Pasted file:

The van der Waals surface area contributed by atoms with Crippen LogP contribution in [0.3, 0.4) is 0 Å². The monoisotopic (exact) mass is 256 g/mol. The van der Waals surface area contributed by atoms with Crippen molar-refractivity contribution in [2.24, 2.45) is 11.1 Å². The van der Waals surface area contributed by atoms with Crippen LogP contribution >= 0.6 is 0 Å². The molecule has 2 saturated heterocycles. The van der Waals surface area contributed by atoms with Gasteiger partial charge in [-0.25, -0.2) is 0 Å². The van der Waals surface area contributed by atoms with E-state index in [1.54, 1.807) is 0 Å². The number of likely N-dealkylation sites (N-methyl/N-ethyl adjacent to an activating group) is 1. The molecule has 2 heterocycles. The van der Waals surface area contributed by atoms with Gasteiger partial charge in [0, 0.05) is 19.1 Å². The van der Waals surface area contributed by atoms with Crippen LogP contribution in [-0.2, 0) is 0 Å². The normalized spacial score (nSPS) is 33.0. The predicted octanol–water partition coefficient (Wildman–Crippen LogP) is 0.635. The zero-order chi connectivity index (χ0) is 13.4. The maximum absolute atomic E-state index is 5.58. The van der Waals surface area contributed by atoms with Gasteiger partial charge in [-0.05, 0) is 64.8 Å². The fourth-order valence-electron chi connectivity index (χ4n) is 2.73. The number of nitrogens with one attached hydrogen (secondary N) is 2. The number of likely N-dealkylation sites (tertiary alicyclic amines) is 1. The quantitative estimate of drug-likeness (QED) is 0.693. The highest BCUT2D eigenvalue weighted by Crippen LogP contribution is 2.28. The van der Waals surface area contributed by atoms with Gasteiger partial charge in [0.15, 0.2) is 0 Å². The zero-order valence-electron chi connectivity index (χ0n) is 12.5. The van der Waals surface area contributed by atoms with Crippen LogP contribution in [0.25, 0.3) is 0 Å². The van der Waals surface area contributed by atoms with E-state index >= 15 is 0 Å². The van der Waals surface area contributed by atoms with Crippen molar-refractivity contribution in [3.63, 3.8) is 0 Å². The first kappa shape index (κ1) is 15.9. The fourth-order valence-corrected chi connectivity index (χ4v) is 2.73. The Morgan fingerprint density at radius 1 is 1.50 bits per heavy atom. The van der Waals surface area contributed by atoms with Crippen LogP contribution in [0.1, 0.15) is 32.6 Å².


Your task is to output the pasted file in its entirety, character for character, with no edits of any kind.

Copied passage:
The van der Waals surface area contributed by atoms with Crippen LogP contribution in [0.3, 0.4) is 0 Å². The monoisotopic (exact) mass is 256 g/mol. The van der Waals surface area contributed by atoms with Crippen molar-refractivity contribution in [2.24, 2.45) is 11.1 Å². The van der Waals surface area contributed by atoms with Crippen LogP contribution >= 0.6 is 0 Å². The molecule has 2 saturated heterocycles. The van der Waals surface area contributed by atoms with Gasteiger partial charge in [-0.25, -0.2) is 0 Å². The van der Waals surface area contributed by atoms with E-state index in [1.54, 1.807) is 0 Å². The number of likely N-dealkylation sites (N-methyl/N-ethyl adjacent to an activating group) is 1. The molecule has 2 heterocycles. The van der Waals surface area contributed by atoms with Gasteiger partial charge in [0, 0.05) is 19.1 Å². The van der Waals surface area contributed by atoms with Crippen LogP contribution in [-0.2, 0) is 0 Å². The normalized spacial score (nSPS) is 33.0. The predicted octanol–water partition coefficient (Wildman–Crippen LogP) is 0.635. The zero-order chi connectivity index (χ0) is 13.4. The maximum absolute atomic E-state index is 5.58. The van der Waals surface area contributed by atoms with Gasteiger partial charge in [-0.05, 0) is 64.8 Å². The fourth-order valence-electron chi connectivity index (χ4n) is 2.73. The number of nitrogens with one attached hydrogen (secondary N) is 2. The number of likely N-dealkylation sites (tertiary alicyclic amines) is 1. The quantitative estimate of drug-likeness (QED) is 0.693. The highest BCUT2D eigenvalue weighted by Crippen LogP contribution is 2.28. The van der Waals surface area contributed by atoms with Gasteiger partial charge in [0.15, 0.2) is 0 Å². The zero-order valence-electron chi connectivity index (χ0n) is 12.5. The van der Waals surface area contributed by atoms with Crippen LogP contribution in [0.25, 0.3) is 0 Å². The van der Waals surface area contributed by atoms with E-state index >= 15 is 0 Å². The van der Waals surface area contributed by atoms with Crippen molar-refractivity contribution in [3.63, 3.8) is 0 Å². The first kappa shape index (κ1) is 15.9. The fourth-order valence-corrected chi connectivity index (χ4v) is 2.73. The Morgan fingerprint density at radius 1 is 1.50 bits per heavy atom. The van der Waals surface area contributed by atoms with Crippen LogP contribution in [0.1, 0.15) is 32.6 Å².